Posted on Categories Land Use, WaterTags , , ,

Gualala River estuary conservation effort takes a $2.1 million step toward success

THE MENDOCINO BEACON

Sometimes it does take a small group of passionate locals to conserve a river estuary forever.

In 2017, 113 acres of scenic and environmentally sensitive coastal wetlands and adjacent uplands surrounding the Gualala River went up for sale for the first time in over 70 years. The community came together, signaled their desire for open space with sensitive public access versus development. The movement began.

Thursday, the Redwood Coast Land Conservancy announced that it has received three grants totaling over $2.1 million for the Gualala River Mill Bend Conservation Project that they are stewarding for the community. The US Fish & Wildlife Service awarded the project $1 million through the National Coastal Wetlands Conservation Program. An $845,000 award came from the California Natural Resources Agency through the Environmental Enhancement & Mitigation Program. The third grant award of $300,000 came from the California State Coastal Conservancy and will allow for initial site assessment and a conservation master plan.

“(Redwood Coast Land Conservancy) feels fortunate to share conservation goals with our federal and state partners. The Mill Bend project will clean up a degraded area from a century of timber mill use and enable wildlife habitat restoration, estuary enhancement for steelhead and salmon and thoughtful public access including continuing the California Coastal Trail,” said Kathleen Chasey, project manager for the conservancy.

Founded in 1992, the Redwood Coast Land Conservancy is the local land trust for the Mendo-noma coast. The conservancy has taken the lead role to secure the funds for the Mill Bend acquisition, planning and stewardship and is conducting a $2.7 million “Campaign to Preserve Mill Bend.”

“We plan to raise enough funds through additional smaller foundation grants and community contributions to preserve and protect this vital property in perpetuity, said President Christina Batt.

In addition to the three grants awarded, Redwood Coast Land Conservancy must raise $600,000 for stewardship since funders for the acquisition require substantial stewardship funds be in place to demonstrate adequate resources to manage and protect the property forever. The group has been quietly contacting key donors and has lined up $300,000 in lead gifts. The official launch of the campaign to raise $600,000 was to begin in March but was postponed to now because of the COVID-19 virus outbreak. Contributions toward the Mill Bend campaign are welcomed.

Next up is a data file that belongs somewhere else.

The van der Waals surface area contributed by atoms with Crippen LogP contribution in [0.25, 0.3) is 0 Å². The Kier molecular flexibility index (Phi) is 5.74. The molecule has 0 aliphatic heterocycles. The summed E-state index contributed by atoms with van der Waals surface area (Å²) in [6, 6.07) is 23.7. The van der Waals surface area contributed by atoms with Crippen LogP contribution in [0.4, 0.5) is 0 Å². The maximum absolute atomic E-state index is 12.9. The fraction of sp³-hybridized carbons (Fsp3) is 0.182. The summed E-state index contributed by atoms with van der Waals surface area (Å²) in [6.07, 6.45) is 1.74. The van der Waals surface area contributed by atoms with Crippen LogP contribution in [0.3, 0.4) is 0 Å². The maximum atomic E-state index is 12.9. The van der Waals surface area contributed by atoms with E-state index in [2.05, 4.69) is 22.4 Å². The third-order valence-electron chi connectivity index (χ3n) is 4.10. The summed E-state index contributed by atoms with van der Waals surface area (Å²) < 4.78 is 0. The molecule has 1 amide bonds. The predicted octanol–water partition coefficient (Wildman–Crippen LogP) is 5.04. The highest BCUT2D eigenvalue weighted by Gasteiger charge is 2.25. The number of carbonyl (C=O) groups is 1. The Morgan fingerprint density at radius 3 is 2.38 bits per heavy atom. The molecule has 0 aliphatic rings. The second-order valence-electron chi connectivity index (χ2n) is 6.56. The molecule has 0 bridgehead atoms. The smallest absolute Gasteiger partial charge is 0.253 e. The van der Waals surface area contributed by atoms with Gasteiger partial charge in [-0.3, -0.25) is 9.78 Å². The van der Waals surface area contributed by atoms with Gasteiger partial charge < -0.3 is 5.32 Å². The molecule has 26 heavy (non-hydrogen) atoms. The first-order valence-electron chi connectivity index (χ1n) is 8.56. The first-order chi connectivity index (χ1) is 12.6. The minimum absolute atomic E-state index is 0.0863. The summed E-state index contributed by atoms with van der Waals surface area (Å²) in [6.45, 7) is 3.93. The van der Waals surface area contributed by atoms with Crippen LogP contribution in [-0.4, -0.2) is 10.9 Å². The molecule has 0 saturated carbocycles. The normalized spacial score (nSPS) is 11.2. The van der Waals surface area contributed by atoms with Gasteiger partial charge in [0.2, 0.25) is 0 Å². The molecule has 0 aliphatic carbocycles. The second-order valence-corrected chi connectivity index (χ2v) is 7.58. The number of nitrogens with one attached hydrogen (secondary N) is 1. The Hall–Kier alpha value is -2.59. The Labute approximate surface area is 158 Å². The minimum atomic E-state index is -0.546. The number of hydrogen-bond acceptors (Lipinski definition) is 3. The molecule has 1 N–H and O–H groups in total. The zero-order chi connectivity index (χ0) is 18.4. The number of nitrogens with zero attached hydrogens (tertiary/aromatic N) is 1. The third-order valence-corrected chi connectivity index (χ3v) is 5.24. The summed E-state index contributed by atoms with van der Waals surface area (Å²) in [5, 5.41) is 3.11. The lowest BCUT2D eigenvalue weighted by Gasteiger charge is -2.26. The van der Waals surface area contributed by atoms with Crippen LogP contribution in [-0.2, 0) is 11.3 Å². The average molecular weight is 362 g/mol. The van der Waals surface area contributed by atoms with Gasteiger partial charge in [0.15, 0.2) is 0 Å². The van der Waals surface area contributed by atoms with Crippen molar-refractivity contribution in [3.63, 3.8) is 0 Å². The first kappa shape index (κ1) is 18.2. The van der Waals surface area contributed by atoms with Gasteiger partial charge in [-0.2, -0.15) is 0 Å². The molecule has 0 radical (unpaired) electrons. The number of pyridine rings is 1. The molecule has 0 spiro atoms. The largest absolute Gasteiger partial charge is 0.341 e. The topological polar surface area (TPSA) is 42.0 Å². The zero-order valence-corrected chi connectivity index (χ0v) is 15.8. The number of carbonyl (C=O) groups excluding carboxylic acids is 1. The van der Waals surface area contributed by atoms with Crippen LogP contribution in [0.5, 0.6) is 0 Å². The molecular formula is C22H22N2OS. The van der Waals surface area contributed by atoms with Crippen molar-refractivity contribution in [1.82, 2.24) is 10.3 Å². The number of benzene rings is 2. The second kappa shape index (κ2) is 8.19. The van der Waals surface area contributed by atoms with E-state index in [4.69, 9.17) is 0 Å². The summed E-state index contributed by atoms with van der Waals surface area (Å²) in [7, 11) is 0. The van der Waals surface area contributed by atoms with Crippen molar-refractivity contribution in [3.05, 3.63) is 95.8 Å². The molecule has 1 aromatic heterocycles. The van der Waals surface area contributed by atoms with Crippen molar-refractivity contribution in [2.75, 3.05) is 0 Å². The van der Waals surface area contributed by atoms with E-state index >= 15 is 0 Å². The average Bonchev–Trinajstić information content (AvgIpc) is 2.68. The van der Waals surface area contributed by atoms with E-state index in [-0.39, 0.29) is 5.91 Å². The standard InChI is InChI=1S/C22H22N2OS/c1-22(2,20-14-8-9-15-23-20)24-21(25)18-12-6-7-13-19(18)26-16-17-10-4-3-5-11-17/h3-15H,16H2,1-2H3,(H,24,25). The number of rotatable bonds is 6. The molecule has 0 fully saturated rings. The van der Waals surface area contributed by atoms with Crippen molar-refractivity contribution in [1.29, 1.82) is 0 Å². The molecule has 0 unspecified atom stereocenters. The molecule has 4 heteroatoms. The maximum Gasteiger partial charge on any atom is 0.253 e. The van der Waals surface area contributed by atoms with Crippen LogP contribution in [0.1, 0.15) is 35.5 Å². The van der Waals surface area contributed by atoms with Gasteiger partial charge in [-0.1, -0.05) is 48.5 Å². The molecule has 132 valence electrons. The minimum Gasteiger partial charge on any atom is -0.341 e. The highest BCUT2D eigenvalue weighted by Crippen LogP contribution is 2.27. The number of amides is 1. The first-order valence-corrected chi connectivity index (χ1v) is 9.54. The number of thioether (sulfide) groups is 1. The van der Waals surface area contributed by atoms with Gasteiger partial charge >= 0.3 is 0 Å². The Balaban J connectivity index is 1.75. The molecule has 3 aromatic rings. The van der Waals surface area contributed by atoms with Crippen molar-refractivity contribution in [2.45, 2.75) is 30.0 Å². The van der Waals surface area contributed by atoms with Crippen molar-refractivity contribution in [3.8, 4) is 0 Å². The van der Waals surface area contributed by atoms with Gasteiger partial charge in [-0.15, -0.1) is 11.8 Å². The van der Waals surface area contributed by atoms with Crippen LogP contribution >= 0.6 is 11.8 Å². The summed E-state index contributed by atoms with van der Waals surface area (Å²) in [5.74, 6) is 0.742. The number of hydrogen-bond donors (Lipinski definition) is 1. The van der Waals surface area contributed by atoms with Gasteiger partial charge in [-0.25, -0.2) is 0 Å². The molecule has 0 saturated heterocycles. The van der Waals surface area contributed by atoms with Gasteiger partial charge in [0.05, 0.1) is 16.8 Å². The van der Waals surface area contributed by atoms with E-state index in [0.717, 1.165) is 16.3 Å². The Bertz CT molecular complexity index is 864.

More information about RCLC and the Campaign to Preserve Mill Bend can be found on the RCLC website at www.rclc.org. Contributions to RCLC can be made via its website or by sending a check to P.O.Box 1511, Gualala, CA 95445

Source: https://www.mendocinobeacon.com/2020/05/22/gualala-river-estuary-conservation-effort-takes-a-2-1-million-step-toward-success/

Posted on Categories Habitats, WildlifeTags ,

Return of long-lost bees creating a lot of Presidio buzz

Peter Fimrite, SAN FRANCISCO CHRONICLE

The sudden appearance of buzzing insects around Brian Hildebidle’s feet as he surveyed a dune restoration project in the Presidio last week startled him and prompted alarming visions of volunteer workers fleeing from angry yellow jackets.

The stewardship coordinator for the Presidio Trust was about to run when he noticed the insects were a grayish color and swirling in a strange pattern close to the ground.

“I was really curious because I had never seen that flying pattern,” said Hildebidle, who leads volunteers on weekly weed-pulling and planting expeditions and is quite familiar with the park’s bug denizens.